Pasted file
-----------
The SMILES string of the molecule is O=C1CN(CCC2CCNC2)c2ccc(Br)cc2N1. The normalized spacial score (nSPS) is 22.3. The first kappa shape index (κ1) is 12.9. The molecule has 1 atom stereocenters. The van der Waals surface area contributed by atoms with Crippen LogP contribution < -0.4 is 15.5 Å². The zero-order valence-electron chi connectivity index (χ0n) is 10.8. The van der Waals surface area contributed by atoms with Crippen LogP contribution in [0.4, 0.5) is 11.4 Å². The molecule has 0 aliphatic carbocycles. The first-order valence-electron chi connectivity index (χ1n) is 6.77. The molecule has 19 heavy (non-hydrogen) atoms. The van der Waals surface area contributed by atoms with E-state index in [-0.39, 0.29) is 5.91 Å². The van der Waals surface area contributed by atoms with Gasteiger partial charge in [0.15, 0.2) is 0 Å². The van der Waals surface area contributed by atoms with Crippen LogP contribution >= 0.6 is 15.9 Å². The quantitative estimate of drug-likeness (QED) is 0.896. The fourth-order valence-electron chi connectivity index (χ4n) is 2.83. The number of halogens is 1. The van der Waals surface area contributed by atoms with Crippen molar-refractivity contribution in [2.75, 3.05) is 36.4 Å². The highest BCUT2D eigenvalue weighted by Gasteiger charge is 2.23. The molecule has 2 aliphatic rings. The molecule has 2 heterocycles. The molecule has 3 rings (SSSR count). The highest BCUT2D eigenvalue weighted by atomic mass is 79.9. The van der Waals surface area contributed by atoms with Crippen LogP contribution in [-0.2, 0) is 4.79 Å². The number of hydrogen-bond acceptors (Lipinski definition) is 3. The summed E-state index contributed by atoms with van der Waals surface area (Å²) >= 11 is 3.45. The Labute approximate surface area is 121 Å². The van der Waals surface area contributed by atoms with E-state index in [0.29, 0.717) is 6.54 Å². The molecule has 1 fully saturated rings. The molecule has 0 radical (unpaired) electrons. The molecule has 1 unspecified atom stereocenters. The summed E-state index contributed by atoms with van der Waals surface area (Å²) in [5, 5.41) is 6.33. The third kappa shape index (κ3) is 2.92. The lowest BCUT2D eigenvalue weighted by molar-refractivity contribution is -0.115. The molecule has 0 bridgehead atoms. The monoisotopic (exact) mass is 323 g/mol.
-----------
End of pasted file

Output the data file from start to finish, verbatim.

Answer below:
The SMILES string of the molecule is O=C1CN(CCC2CCNC2)c2ccc(Br)cc2N1. The normalized spacial score (nSPS) is 22.3. The first kappa shape index (κ1) is 12.9. The molecule has 1 atom stereocenters. The van der Waals surface area contributed by atoms with Crippen LogP contribution < -0.4 is 15.5 Å². The zero-order valence-electron chi connectivity index (χ0n) is 10.8. The van der Waals surface area contributed by atoms with Crippen LogP contribution in [0.4, 0.5) is 11.4 Å². The molecule has 0 aliphatic carbocycles. The first-order valence-electron chi connectivity index (χ1n) is 6.77. The molecule has 19 heavy (non-hydrogen) atoms. The van der Waals surface area contributed by atoms with E-state index in [-0.39, 0.29) is 5.91 Å². The van der Waals surface area contributed by atoms with Gasteiger partial charge in [0.15, 0.2) is 0 Å². The van der Waals surface area contributed by atoms with Crippen LogP contribution >= 0.6 is 15.9 Å². The quantitative estimate of drug-likeness (QED) is 0.896. The fourth-order valence-electron chi connectivity index (χ4n) is 2.83. The number of halogens is 1. The van der Waals surface area contributed by atoms with Crippen molar-refractivity contribution in [2.75, 3.05) is 36.4 Å². The highest BCUT2D eigenvalue weighted by Gasteiger charge is 2.23. The molecule has 2 aliphatic rings. The molecule has 2 heterocycles. The molecule has 3 rings (SSSR count). The highest BCUT2D eigenvalue weighted by atomic mass is 79.9. The van der Waals surface area contributed by atoms with Crippen LogP contribution in [-0.2, 0) is 4.79 Å². The number of hydrogen-bond acceptors (Lipinski definition) is 3. The summed E-state index contributed by atoms with van der Waals surface area (Å²) >= 11 is 3.45. The Labute approximate surface area is 121 Å². The van der Waals surface area contributed by atoms with E-state index in [0.29, 0.717) is 6.54 Å². The molecule has 1 fully saturated rings. The molecule has 0 radical (unpaired) electrons. The molecule has 1 unspecified atom stereocenters. The summed E-state index contributed by atoms with van der Waals surface area (Å²) in [5, 5.41) is 6.33. The third kappa shape index (κ3) is 2.92. The lowest BCUT2D eigenvalue weighted by molar-refractivity contribution is -0.115. The molecule has 0 bridgehead atoms. The monoisotopic (exact) mass is 323 g/mol.